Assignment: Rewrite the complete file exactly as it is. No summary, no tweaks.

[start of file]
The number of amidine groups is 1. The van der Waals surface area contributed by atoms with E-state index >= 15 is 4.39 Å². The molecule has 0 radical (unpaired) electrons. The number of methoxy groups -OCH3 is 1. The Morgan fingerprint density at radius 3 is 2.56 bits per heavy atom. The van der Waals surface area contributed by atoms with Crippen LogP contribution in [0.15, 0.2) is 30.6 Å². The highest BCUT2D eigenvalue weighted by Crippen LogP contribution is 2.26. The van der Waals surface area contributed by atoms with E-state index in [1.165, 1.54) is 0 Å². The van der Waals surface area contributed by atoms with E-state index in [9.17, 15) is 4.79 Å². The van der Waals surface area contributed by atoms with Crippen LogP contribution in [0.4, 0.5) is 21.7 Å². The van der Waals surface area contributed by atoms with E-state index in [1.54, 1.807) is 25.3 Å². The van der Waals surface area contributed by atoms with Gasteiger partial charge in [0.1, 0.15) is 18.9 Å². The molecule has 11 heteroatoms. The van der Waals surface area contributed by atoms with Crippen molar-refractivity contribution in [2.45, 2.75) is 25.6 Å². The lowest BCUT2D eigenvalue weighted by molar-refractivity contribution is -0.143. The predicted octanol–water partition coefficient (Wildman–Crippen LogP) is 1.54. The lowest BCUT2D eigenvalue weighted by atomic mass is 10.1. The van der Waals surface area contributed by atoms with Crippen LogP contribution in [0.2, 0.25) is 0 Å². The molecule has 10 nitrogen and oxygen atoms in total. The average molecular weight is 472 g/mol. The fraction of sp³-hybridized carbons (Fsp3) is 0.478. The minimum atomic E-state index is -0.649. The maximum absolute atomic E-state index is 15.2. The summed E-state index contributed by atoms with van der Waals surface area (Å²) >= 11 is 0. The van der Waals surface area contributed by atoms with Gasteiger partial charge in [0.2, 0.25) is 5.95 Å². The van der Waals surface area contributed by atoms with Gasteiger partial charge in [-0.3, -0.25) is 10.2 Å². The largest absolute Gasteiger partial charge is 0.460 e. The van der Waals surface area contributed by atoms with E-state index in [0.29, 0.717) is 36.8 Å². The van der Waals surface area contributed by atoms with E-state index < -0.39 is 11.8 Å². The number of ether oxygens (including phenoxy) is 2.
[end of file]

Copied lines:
The number of amidine groups is 1. The van der Waals surface area contributed by atoms with E-state index >= 15 is 4.39 Å². The molecule has 0 radical (unpaired) electrons. The number of methoxy groups -OCH3 is 1. The Morgan fingerprint density at radius 3 is 2.56 bits per heavy atom. The van der Waals surface area contributed by atoms with Crippen LogP contribution in [0.15, 0.2) is 30.6 Å². The highest BCUT2D eigenvalue weighted by Crippen LogP contribution is 2.26. The van der Waals surface area contributed by atoms with E-state index in [1.165, 1.54) is 0 Å². The van der Waals surface area contributed by atoms with E-state index in [9.17, 15) is 4.79 Å². The van der Waals surface area contributed by atoms with Crippen LogP contribution in [0.4, 0.5) is 21.7 Å². The van der Waals surface area contributed by atoms with E-state index in [1.54, 1.807) is 25.3 Å². The van der Waals surface area contributed by atoms with Gasteiger partial charge in [0.1, 0.15) is 18.9 Å². The molecule has 11 heteroatoms. The van der Waals surface area contributed by atoms with Crippen molar-refractivity contribution in [2.45, 2.75) is 25.6 Å². The lowest BCUT2D eigenvalue weighted by molar-refractivity contribution is -0.143. The predicted octanol–water partition coefficient (Wildman–Crippen LogP) is 1.54. The lowest BCUT2D eigenvalue weighted by atomic mass is 10.1. The van der Waals surface area contributed by atoms with Crippen LogP contribution in [0.2, 0.25) is 0 Å². The molecule has 10 nitrogen and oxygen atoms in total. The average molecular weight is 472 g/mol. The fraction of sp³-hybridized carbons (Fsp3) is 0.478. The minimum atomic E-state index is -0.649. The maximum absolute atomic E-state index is 15.2. The summed E-state index contributed by atoms with van der Waals surface area (Å²) >= 11 is 0. The van der Waals surface area contributed by atoms with Gasteiger partial charge in [0.2, 0.25) is 5.95 Å². The van der Waals surface area contributed by atoms with Gasteiger partial charge in [-0.3, -0.25) is 10.2 Å². The largest absolute Gasteiger partial charge is 0.460 e. The van der Waals surface area contributed by atoms with E-state index in [0.29, 0.717) is 36.8 Å². The van der Waals surface area contributed by atoms with E-state index < -0.39 is 11.8 Å². The number of ether oxygens (including phenoxy) is 2.